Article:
Under an outdated law based on the Bible, a Canadian store owner was fined $10,000 for being open on Good Friday.
Munther Zeid, the owner of several Foodfare grocery stores in Winnipeg, is fighting the fine in court. He’s also calling on the local government to put an end to the archaic law.
Zeid knowingly broke Manitoba law when he opened the store. The Retail Businesses Holiday Closing Act prevents stores from operating on holidays defined in the act, including Good Friday.
But there are several exceptions to the act, which allow pharmacies, gas stations and cannabis stores to be open, for example.
The latter put Zeid over the edge on April 19 — Good Friday. He said when he found out a pot store was open, he decided to keep his doors open too, even after police came to his store on April 19 to warn him that what he was doing was illegal.
He adds he’s been open on holidays for 20 years and never been fined before.
Under what grounds can a pot store be open on Good Friday but not a grocery store? Good luck figuring that out. But that’s not even a debate people should be having since there’s no reason anyone should be punished for choosing to be open on a Christian holiday.
The hypocrisy doesn’t stop there, either.
Zeid doesn’t think it’s fair the government can make money by opening casinos on holidays, but he can’t sell milk or bread.
“So what are we promoting? Let’s have a family day by going to the casino, lose our money. Then we’ll get drunk to forget about it and maybe get high too at the same time.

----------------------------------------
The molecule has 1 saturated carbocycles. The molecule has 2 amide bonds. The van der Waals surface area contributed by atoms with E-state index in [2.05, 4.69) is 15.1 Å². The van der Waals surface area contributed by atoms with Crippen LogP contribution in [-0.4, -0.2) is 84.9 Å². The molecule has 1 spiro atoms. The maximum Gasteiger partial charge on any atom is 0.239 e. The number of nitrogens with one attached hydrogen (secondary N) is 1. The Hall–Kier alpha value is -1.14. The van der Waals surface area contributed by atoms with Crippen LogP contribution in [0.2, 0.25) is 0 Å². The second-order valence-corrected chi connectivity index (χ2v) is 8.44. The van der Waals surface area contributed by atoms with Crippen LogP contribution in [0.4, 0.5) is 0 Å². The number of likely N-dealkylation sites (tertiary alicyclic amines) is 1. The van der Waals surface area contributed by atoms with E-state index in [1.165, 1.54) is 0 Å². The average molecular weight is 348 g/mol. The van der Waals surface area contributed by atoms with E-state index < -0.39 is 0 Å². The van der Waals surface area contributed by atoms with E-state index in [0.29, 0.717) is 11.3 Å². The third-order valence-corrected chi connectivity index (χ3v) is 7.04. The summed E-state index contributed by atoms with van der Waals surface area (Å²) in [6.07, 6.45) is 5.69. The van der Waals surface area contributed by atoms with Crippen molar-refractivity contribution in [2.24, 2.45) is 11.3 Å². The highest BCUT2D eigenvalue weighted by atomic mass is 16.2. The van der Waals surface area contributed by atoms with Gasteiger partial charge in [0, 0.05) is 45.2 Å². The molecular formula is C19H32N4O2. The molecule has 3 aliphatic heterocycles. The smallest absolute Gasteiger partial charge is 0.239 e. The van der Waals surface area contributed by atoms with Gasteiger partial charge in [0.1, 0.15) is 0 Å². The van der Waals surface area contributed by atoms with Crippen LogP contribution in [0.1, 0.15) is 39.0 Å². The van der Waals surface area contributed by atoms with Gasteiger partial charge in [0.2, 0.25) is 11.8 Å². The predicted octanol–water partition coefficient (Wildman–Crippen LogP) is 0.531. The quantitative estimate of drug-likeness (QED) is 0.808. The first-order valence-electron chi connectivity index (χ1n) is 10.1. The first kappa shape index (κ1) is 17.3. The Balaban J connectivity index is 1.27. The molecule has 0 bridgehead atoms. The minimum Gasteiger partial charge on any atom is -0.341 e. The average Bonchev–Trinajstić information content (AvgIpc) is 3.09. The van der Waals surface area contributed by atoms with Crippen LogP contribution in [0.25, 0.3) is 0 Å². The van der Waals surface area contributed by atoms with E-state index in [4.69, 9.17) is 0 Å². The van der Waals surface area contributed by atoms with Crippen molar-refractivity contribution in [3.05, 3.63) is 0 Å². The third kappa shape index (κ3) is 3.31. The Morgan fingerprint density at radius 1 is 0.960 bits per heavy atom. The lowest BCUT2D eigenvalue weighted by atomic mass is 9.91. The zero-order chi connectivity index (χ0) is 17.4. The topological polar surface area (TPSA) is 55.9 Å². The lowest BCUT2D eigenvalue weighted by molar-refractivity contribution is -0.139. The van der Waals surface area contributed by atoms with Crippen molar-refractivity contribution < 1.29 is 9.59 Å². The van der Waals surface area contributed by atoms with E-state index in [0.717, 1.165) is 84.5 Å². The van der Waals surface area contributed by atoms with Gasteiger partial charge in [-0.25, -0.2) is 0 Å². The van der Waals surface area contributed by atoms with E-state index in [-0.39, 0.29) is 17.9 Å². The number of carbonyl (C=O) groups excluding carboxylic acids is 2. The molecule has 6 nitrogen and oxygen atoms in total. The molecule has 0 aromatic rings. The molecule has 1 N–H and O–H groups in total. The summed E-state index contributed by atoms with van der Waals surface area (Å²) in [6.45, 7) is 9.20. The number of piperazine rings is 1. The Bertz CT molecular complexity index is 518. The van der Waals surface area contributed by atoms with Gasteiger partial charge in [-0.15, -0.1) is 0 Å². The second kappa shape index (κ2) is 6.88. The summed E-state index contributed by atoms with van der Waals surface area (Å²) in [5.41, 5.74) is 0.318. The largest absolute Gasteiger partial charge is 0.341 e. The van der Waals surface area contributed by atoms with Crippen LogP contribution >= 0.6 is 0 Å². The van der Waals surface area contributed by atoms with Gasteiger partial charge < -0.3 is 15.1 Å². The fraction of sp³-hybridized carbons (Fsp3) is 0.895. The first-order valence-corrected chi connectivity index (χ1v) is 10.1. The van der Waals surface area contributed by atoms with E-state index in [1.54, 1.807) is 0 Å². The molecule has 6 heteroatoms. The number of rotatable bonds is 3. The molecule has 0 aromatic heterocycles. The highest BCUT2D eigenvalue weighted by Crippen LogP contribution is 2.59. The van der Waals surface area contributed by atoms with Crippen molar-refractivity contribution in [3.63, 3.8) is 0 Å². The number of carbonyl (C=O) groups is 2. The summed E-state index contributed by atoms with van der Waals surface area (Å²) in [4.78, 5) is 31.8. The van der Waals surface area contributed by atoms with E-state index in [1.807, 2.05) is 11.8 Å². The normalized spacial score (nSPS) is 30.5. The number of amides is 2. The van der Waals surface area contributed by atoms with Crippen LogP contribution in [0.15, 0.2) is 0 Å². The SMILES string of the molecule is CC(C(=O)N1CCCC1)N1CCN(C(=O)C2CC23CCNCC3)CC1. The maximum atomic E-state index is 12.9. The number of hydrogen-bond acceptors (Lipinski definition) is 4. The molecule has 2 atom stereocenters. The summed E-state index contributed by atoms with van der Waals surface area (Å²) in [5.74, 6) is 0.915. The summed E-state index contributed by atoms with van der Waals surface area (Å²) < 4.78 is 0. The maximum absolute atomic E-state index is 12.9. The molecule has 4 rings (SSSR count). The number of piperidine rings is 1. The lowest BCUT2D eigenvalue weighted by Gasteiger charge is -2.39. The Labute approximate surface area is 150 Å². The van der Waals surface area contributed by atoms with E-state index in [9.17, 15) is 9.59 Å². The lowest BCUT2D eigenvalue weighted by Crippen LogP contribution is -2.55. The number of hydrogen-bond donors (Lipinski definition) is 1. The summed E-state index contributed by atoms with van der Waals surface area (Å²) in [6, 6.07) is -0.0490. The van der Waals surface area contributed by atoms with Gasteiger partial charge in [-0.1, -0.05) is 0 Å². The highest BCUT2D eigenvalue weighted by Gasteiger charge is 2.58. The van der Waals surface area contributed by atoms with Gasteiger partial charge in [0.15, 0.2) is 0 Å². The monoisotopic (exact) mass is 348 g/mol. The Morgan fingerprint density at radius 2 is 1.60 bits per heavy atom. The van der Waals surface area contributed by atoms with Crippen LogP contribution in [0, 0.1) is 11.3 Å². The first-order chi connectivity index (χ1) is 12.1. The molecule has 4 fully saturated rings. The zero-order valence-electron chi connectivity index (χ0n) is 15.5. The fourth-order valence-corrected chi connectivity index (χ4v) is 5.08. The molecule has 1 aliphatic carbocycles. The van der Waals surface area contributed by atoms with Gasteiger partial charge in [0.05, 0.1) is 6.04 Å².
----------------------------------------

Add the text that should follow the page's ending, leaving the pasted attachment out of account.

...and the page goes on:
“I think that’s kind of ridiculous.”
That’s an understatement.
Zeid doesn’t necessarily say he’s against this measure for personal religious reasons, but it appears the government is at least aware that some citizens don’t want to be forced to observe a specifically religious day when it’s not even one they celebrate.
A press secretary for Minister of Growth, Enterprise and Trade Blaine Pedersen didn’t say if the current Progressive Conservative government has plans to change the law.
“We recognize Manitobans have diverse opinions about the rules for holiday openings for retail businesses,” David von Meyenfeldt said in an email.
“There are a number of different views on the topic and we’ll continue to listen to what Manitobans have to say, including small business owners and employees.”
That’s a start. But even common sense would dictate that Zeid’s fine be rescinded while government officials work to change this bizarre law as soon as possible.
(Thanks to @RealColBatGuano for the link)